Consequently, integrated servo-mechanisms, capable of training the turrets and elevating the guns automaticaly, based upon the firing solution provided by the computation machine provide faster and more accurate overall response.
RPC was a useful tool in that it automated keeping the guns on target for elevation and (in the USN, train as well), thus eliminating the human element at the gun mountings, at least within the capabilities of the system. If the ship is on a steady course or maneuvering slowly, the system could keep up with the fire control solutions as they were generated. It certainly helped relieve the gun layers and mount pointers of a great deal of work. Essentially, these two would have only to oversee the train and elevation when the mount was under RPC, and apply fine corrections as needed. This was actually more often than one would think in the USN system as the synchros could over or under compensate for course and range changes and for pitch and roll under certain conditions. The German thyratron system was a bit more precise and with less lag time, which is why they chose to use it only for elevation: since they used a tight bracket system for ranging, they probably made the right decision in their RPC system, but one has to admit that it would have been useful to have it for train as well. Post war the USN investigated the German system when they examined the Prinz Eugen and found it had some advantages, leading to adoption of thyratrons in the late 40s and 50s.
RPC was not necessarily faster nor more accurate than follow the pointer, but it was a lot less work. In follow the pointer with the latest systems, the British layers and pointers could keep the guns on target as rapidly and as smoothly as RPC, provided their training and experience levels were of a high order. If you had relatively untrained or inexperienced crews, RPC was much better.
The main reason that RPC was not used for the turrets and guns in most navies, apart from the German and US navies, was most of the world utilized DC current instead of AC for domestic and military power supplies. DC can be used in simple modes, as was the case with the British H and P sights, but it could not provide the power output necessary for managing guns and turrets. In the USA, Tesla's AC had almost completely replaced DC in most power applications, and so the US had rather more experience with it than most.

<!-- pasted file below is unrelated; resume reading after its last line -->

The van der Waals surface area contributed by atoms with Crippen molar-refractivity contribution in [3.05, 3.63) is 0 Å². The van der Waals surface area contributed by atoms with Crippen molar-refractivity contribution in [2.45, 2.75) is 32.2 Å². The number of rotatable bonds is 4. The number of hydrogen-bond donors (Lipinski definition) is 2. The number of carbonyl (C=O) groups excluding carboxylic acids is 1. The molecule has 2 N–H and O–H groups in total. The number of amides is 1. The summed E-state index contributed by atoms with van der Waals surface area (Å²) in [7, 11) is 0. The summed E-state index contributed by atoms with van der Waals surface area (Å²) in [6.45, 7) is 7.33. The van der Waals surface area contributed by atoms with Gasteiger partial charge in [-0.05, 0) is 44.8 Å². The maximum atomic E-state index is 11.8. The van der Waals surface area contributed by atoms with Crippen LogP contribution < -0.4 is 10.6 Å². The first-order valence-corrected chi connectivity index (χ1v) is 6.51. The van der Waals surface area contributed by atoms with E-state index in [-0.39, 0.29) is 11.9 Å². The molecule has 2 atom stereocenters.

Steve: I see what you are talking about now--mostly a matter of data flow within the system. I know in the German Schusswertrechner, enemy course and speed were fed into the A component of the FC computer which calculated it as one part of the rate of change formula, and with inclination from the director pointer and own course and speed from the pitot log, combined to form a flow of prediction data for relative range and rate of change. This was then taken up by the ballistic component which used the predictions from the A Component to generate continuous true gun range . I am sure in the USN computers and rangekeepers, it was handled in much the same manner. Both the German and USN used a closed loop data flow system whereby generated data was directed to the director whose crews would check for errors in train and elevation and apply corrections. However, there was a diffence in those old analog systems compared to the more modern FC systems.
In modern ones, a step by step calculation is used to generate the solution. When a correction or change is required to adjust the solution, it forces the computer to start over again and recalculate the solution. In analog, once it was running, corrections could be applied without stopping the data flow. It was rather like an old scale which uses a spring and hook to weigh something, with a pointer to show the weight. You could hang a bucket of water on the scale and it would show the weight. If you poke holes in the bucket, it will continue to show the weight as it changes when water runs out. On a digital scale, change the weight and the scale must recalculate everything.